"Certain conspiracy-addled commentators want you to know that scary Kenyan Socialists are secretly plotting to overthrow America as you read this newspaper. In the face of such panic, surely no Socialist would be brazen enough to run for office — especially here in heartland Ohio... Enter Dan La Botz."
That's how a short article from the Cleveland Scene begins, describing the campaign by Socialist Dan La Botz for the Ohio Senate seat. While no Kenyan, La Botz is running on a principled, anti-capitalist campaign, as outlined by the "radical ideas" he espouses, such as "the right of Americans to full-time jobs at a living wage, universal access to health care, ending the wars in Afghanistan and Iraq, and opposing prejudices like racism, xenophobia, and homophobia." Sardonically, they add, "Yes, there’s no room for this brand of nutbag thinking in our fair corner of the world."
Among the political mainstream, with their corporate sponsors and narrow ideological dogmatism, those ideas certainly are radical. But for someone like my father, a factory worker for thirty years who was laid off during the 2008 economic crisis, a "full-time job at a living wage" with "access to health care" isn't exactly a revolutionary message. For someone like my father, a white man with an adopted black son, my brother, "opposing prejudices like racism" isn't a radical demand either. The thing is, my father is not alone.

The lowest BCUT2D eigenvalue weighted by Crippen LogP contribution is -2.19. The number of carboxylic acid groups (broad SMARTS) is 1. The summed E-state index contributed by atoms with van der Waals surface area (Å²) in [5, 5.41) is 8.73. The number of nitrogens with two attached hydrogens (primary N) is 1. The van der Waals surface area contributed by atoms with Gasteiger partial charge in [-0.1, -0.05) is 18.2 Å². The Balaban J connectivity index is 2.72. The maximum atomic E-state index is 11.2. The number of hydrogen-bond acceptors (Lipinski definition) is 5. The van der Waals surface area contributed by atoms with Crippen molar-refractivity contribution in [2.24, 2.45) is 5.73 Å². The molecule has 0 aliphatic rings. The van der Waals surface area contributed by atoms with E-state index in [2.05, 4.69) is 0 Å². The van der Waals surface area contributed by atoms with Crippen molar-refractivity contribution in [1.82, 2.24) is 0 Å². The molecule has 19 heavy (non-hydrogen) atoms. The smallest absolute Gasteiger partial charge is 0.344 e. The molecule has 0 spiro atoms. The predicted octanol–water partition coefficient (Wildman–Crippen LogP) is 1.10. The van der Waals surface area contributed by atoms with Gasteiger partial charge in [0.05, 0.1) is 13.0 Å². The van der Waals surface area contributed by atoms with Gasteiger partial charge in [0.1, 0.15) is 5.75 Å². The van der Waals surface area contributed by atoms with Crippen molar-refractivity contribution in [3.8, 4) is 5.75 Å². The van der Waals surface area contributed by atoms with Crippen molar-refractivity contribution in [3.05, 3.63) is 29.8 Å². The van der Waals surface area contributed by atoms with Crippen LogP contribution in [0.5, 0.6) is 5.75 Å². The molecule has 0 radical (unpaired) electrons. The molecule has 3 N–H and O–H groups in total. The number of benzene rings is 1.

Everyone knows Ohio, and it's many urban centers like Toledo, Cleveland, and Columbus, have been hit hard by unemployment and declining living standards. Many folks are looking toward the future in a sense of despair, with the economic indicators relatively bleak for anyone making under a couple hundred thousand dollars a year. Frustrated, many people are turning to alternative political voices, or turning away from politics all-together.
This is not a bad thing. We should reject the corporate platform of the Democratic and Republican parties, with their ideological commitment to corporate capitalism and big business. However, we need a political organization, a vehicle through which can articulate the demands, the needs, and the hopes of working class people.
Unfortunately, many have turned not to the left, where there is a noticeable absence of well-organized political structures, but to the right, where corporate populism, a sort of fake grassroots has taken hold. I am, of course, talking about the infamous Tea Party.
As the Cincinnati City Beat, in an article endorsing Dan La Botz for Senate, explains so lucidly, "on a political level, the Tea Party simply is a “populist” cover for the Republican Party's desire to maintain tax cuts for the wealthy, eliminate the estate tax for the wealthy, deregulate Wall Street firms that almost drove the country into financial ruin and protect profits for health insurance corporations."